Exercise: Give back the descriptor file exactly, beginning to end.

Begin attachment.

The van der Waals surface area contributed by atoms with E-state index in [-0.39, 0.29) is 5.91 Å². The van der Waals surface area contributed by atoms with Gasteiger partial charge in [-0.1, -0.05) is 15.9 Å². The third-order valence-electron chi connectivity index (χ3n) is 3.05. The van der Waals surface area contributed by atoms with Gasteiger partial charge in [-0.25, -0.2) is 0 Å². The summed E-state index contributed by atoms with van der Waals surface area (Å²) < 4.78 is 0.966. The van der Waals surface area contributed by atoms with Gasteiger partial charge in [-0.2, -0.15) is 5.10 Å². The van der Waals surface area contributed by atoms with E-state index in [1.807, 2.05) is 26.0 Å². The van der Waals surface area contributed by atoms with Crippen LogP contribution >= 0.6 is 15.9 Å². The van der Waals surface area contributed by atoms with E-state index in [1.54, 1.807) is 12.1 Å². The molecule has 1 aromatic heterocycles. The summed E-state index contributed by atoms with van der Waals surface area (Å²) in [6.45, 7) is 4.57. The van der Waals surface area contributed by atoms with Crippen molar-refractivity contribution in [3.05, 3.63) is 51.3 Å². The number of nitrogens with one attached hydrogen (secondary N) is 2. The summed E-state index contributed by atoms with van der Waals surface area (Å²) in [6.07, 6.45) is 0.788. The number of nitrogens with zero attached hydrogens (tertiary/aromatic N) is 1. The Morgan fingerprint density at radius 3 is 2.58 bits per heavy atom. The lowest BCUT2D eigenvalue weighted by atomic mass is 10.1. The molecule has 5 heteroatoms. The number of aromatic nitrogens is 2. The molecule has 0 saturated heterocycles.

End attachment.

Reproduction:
The van der Waals surface area contributed by atoms with E-state index in [-0.39, 0.29) is 5.91 Å². The van der Waals surface area contributed by atoms with Gasteiger partial charge in [-0.1, -0.05) is 15.9 Å². The third-order valence-electron chi connectivity index (χ3n) is 3.05. The van der Waals surface area contributed by atoms with Gasteiger partial charge in [-0.25, -0.2) is 0 Å². The summed E-state index contributed by atoms with van der Waals surface area (Å²) < 4.78 is 0.966. The van der Waals surface area contributed by atoms with Gasteiger partial charge in [-0.2, -0.15) is 5.10 Å². The van der Waals surface area contributed by atoms with E-state index in [1.807, 2.05) is 26.0 Å². The van der Waals surface area contributed by atoms with Crippen LogP contribution >= 0.6 is 15.9 Å². The van der Waals surface area contributed by atoms with E-state index in [1.54, 1.807) is 12.1 Å². The molecule has 1 aromatic heterocycles. The summed E-state index contributed by atoms with van der Waals surface area (Å²) in [6.45, 7) is 4.57. The van der Waals surface area contributed by atoms with Crippen molar-refractivity contribution in [3.05, 3.63) is 51.3 Å². The number of nitrogens with one attached hydrogen (secondary N) is 2. The summed E-state index contributed by atoms with van der Waals surface area (Å²) in [6.07, 6.45) is 0.788. The number of nitrogens with zero attached hydrogens (tertiary/aromatic N) is 1. The Morgan fingerprint density at radius 3 is 2.58 bits per heavy atom. The lowest BCUT2D eigenvalue weighted by atomic mass is 10.1. The molecule has 5 heteroatoms. The number of aromatic nitrogens is 2. The molecule has 0 saturated heterocycles.